It was raining down on top of me from the Gregan/Larkham stand. It was bubbling up beside me and around me from the faithful. We weren’t cheering them on. We were reassuring them we knew the result and if they just listened to us it would all be fine. Right then and there I would have run through a brick wall if someone in lime green told me to.
(Related: I am about 57 per cent sure this is how mobs start).
I wish I could tell you it comes through on the highlights of the game. It does register through the screen but doesn’t rate a mention from the commentators. But to this day I remember looking around, swivelling my head to catch the sound as it boomed in the open Canberra air. No ground announcer had asked for this. No stadium screen had demanded it. It was organic and beautiful and I refuse to believe that every person in green didn’t get goosebumps. This was a moment.
Joel Thompson had to play the ball for Croker, now out the back with the trainer. Tony Archer yelled ‘this is the last’ as if to remind everyone that the Raiders had been stripped of all momentum and advantage in the set. Williams bombed again, sending the ball to the back of the in-goal. Out of nowhere Blake Ferguson snared the ball and put it down.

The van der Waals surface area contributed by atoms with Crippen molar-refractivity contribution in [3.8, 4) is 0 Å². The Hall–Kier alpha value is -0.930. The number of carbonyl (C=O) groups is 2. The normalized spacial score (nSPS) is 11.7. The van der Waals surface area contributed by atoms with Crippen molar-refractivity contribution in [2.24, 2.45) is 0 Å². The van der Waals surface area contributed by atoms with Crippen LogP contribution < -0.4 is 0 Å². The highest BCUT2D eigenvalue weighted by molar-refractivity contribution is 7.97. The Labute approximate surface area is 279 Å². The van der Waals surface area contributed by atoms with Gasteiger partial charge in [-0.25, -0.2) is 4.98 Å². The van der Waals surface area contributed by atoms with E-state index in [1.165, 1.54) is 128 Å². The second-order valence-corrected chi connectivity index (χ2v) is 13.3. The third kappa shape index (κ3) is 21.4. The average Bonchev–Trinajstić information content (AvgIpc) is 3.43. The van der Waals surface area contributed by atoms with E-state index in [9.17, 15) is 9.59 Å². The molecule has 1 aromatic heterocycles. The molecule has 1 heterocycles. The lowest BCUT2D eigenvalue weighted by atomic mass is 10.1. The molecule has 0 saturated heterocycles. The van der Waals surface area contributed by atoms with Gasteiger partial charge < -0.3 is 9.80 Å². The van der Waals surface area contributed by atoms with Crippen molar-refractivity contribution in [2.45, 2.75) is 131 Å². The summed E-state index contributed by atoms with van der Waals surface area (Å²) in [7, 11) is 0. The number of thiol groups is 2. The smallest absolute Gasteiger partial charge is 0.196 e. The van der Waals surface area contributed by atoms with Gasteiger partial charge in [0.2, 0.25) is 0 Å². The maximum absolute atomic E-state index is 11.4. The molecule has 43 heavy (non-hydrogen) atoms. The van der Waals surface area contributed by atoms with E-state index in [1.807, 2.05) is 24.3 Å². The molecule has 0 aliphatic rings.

I’ve never liked Blake Ferguson as much as I did in that moment.
An intelligent person would have looked at the try and wondered how Blake Ferguson caught the ball behind the Sharks defensive line. A proper Rugby League brain would have wondered where the Sharks fullback had disappeared to. I just wondered if we had willed that try to happen, like 25 thousand people had performed some Jedi business and forced the ball into Ferguson’s hands. Andrew Johns said it was a miskick. He didn’t know like we knew.
That was the moment. The next 10 minutes was just celebration.
The Sharks kicked the ball dead from the restart. A penalty and a couple of tackles later, the aforementioned ‘dummy-half who couldn’t pass’ Glenn Buttriss stepped out of dummy half. He threatened to pass. Maybe he even wanted to. But he’d done such a poor job of it that day that part of him surely knew running was a better option. The Sharks had no idea what hit them. Buttriss went through, scrambling to the line like a starving man for a cracker.